Anold, 12. Moses, 14. Elisha, 15. Nestori, 16. Allan, 13. Dick, 14. Michael, 16. Joseph, 14. These are names and age of some of the guys who are now living, or rather survive in the streets of Kabale, Uganda. They are all orphans of one or both parents, abandoned to their fate, because the next of kin is not in the economic conditions to deal with them. Each with its own history, their dreams, joined by a destiny that brought them to live on the streets, sharing what little food that each has found in the garbage, sleeping close to each other, some dressed only a tshirt, when the night temperature may fall between 5 and 10 degrees. Their day begins before dawn, it's done by their wits, to even earn a few shillings with which to buy something to eat, but when this is not possible, they have to petty theft, even just for reselling stolen by scrap one of the many small stores that are in town. Some of them smoke marijuana or sniff glue, and those days are not even able to eat because their body is so altered from what little food they refuse but they would need. The street life had hardened their features, so as to make them look older than their age. There are more than 8,000 children, in Uganda, living on the streets. Their main dream is to go to school, get education.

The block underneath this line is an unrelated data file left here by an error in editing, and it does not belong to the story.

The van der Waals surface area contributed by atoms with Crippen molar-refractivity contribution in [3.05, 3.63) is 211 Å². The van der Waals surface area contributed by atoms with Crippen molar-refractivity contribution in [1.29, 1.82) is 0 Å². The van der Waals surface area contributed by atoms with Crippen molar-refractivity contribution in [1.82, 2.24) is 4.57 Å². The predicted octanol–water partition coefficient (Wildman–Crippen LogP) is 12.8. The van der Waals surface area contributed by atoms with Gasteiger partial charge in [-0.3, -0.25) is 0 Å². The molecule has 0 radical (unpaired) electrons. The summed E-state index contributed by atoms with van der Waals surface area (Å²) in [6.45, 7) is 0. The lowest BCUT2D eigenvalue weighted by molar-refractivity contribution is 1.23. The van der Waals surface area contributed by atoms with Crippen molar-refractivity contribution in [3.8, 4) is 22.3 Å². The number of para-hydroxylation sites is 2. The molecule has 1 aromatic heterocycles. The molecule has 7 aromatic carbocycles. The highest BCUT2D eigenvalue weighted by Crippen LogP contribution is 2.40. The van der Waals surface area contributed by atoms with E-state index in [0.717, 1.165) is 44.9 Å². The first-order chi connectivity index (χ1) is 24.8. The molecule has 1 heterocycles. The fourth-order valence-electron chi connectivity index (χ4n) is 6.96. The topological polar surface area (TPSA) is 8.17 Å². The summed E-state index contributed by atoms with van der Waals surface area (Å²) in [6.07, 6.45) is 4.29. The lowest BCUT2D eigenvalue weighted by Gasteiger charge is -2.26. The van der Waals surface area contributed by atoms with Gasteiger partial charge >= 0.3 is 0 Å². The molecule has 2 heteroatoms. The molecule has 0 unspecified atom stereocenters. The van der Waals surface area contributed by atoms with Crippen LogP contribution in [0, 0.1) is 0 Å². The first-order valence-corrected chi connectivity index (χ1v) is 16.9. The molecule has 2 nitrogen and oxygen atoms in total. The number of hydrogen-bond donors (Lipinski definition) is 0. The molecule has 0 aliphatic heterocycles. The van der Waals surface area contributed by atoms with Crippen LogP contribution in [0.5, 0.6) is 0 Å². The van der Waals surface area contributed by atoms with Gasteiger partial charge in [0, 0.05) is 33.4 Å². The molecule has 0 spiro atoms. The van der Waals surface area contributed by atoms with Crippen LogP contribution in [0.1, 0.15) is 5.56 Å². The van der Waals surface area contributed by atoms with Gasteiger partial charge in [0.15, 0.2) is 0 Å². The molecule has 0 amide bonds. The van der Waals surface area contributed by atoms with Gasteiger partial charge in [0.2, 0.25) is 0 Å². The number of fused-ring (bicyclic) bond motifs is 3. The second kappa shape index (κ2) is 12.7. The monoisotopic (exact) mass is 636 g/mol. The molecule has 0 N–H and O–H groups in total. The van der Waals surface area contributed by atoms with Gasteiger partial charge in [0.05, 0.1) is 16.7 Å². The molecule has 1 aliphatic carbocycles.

I am a photographer focused on humanitarian issues and social-documentary. I’m interested in documenting global topics, including health care, education, human rights, sustainable development, poverty. I’m working on my personal long term project about Maternity in Africa.